Likewise, U.S. Senate candidate David Perdue finds himself in a tight race with Democrat Michelle Nunn, whose sole qualifications seem to be that she is the daughter of popular former Senator Sam Nunn, and that she ran Bush’s charitable organization, the Points of Light Foundation (during which, hypocritically – considering her attacks on Perdue for outsourcing – she laid off more than half the workers while more than doubling her salary). For those not sold on Perdue who are considering voting for Libertarian Amanda Swafford, I simply ask…why? Swafford has no chance of winning. It will be either Perdue or Nunn, and if Nunn wins that increases the likelihood of Democrats retaining control of the Senate, which means that Obama spends the next two years packing the federal courts with radical leftist judges who want to turn America into a socialist utopia, while Harry Reid continues to kill, by a refusal to allow a vote, bills coming from the Republican-controlled House (currently 400+ and counting). A vote for Swafford doesn’t mean a win for Swafford, it just means a higher likelihood that Nunn wins and Obama keeps the Senate.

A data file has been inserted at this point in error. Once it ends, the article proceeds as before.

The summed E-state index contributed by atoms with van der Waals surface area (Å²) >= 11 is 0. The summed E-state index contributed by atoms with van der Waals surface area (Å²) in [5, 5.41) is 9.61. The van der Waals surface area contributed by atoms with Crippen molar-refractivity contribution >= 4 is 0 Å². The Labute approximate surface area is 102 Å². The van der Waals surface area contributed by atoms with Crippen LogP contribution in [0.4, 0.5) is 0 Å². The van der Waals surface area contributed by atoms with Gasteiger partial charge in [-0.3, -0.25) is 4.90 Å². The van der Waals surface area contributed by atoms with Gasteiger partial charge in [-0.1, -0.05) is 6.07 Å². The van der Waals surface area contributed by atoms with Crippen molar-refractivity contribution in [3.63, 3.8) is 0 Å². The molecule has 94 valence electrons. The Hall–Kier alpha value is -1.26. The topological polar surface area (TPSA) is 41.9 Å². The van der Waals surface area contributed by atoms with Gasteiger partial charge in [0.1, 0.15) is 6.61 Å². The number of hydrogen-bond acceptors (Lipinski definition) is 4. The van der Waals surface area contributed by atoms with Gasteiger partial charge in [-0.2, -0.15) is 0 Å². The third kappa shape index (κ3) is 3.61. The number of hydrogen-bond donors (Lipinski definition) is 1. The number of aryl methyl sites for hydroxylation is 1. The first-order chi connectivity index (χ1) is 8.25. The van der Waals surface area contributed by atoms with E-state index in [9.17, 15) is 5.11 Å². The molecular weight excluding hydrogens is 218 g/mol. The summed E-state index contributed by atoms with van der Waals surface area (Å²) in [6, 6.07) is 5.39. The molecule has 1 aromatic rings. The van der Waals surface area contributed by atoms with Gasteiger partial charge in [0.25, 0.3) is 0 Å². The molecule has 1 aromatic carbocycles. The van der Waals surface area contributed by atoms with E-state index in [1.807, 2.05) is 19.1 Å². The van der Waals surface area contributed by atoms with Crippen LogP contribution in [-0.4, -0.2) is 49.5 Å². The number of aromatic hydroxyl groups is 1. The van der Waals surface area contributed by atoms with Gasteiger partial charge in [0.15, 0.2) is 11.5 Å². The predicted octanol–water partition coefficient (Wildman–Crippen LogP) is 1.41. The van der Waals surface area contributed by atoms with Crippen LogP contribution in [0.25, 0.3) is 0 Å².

I truly understand the frustrations of my liberty-minded and conservative friends who lament a lack of progress in advancing liberty by the GOP. However, I ask again, how is liberty being advanced when Democrats are elected? The Republican Party has much work to do to win the hearts and minds of liberty-lovers everywhere. At the same time, liberty-lovers have to understand that, for better or worse, we have a two-party system in this country, and any gains will be made through the political parties. I encourage liberty-loving Americans of all stripes to get involved at the grass roots level, to get involved in the primaries where you have the best chance of selecting true constitutionalists.

Help America have a Happy Thanksgiving and a Merry Christmas by depriving Obama of the minions he needs to complete his statist transformation of America.